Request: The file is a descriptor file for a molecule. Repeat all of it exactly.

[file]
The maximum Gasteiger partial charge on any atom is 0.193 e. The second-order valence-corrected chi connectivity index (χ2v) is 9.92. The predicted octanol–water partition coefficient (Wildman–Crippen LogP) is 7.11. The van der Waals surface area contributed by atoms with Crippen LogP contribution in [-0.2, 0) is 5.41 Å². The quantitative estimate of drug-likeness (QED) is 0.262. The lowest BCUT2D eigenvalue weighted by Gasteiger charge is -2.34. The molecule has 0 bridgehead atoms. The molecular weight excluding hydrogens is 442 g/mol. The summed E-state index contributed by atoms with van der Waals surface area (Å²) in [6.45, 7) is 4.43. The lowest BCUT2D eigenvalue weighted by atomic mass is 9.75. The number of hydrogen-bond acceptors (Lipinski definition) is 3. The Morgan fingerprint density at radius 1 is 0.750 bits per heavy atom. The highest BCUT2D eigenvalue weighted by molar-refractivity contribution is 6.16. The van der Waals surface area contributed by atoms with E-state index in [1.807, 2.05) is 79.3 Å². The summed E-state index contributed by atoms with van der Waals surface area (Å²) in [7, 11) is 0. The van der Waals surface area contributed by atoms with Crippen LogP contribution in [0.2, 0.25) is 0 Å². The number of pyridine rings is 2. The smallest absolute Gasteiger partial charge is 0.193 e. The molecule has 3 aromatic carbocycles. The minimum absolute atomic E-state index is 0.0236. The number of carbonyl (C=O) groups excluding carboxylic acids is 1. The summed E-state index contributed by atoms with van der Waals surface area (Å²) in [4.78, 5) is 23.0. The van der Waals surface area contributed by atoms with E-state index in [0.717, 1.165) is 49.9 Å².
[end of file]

The maximum Gasteiger partial charge on any atom is 0.193 e. The second-order valence-corrected chi connectivity index (χ2v) is 9.92. The predicted octanol–water partition coefficient (Wildman–Crippen LogP) is 7.11. The van der Waals surface area contributed by atoms with Crippen LogP contribution in [-0.2, 0) is 5.41 Å². The quantitative estimate of drug-likeness (QED) is 0.262. The lowest BCUT2D eigenvalue weighted by Gasteiger charge is -2.34. The molecule has 0 bridgehead atoms. The molecular weight excluding hydrogens is 442 g/mol. The summed E-state index contributed by atoms with van der Waals surface area (Å²) in [6.45, 7) is 4.43. The lowest BCUT2D eigenvalue weighted by atomic mass is 9.75. The number of hydrogen-bond acceptors (Lipinski definition) is 3. The Morgan fingerprint density at radius 1 is 0.750 bits per heavy atom. The highest BCUT2D eigenvalue weighted by molar-refractivity contribution is 6.16. The van der Waals surface area contributed by atoms with E-state index in [1.807, 2.05) is 79.3 Å². The summed E-state index contributed by atoms with van der Waals surface area (Å²) in [7, 11) is 0. The van der Waals surface area contributed by atoms with Crippen LogP contribution in [0.2, 0.25) is 0 Å². The number of pyridine rings is 2. The smallest absolute Gasteiger partial charge is 0.193 e. The molecule has 3 aromatic carbocycles. The minimum absolute atomic E-state index is 0.0236. The number of carbonyl (C=O) groups excluding carboxylic acids is 1. The summed E-state index contributed by atoms with van der Waals surface area (Å²) in [4.78, 5) is 23.0. The van der Waals surface area contributed by atoms with E-state index in [0.717, 1.165) is 49.9 Å².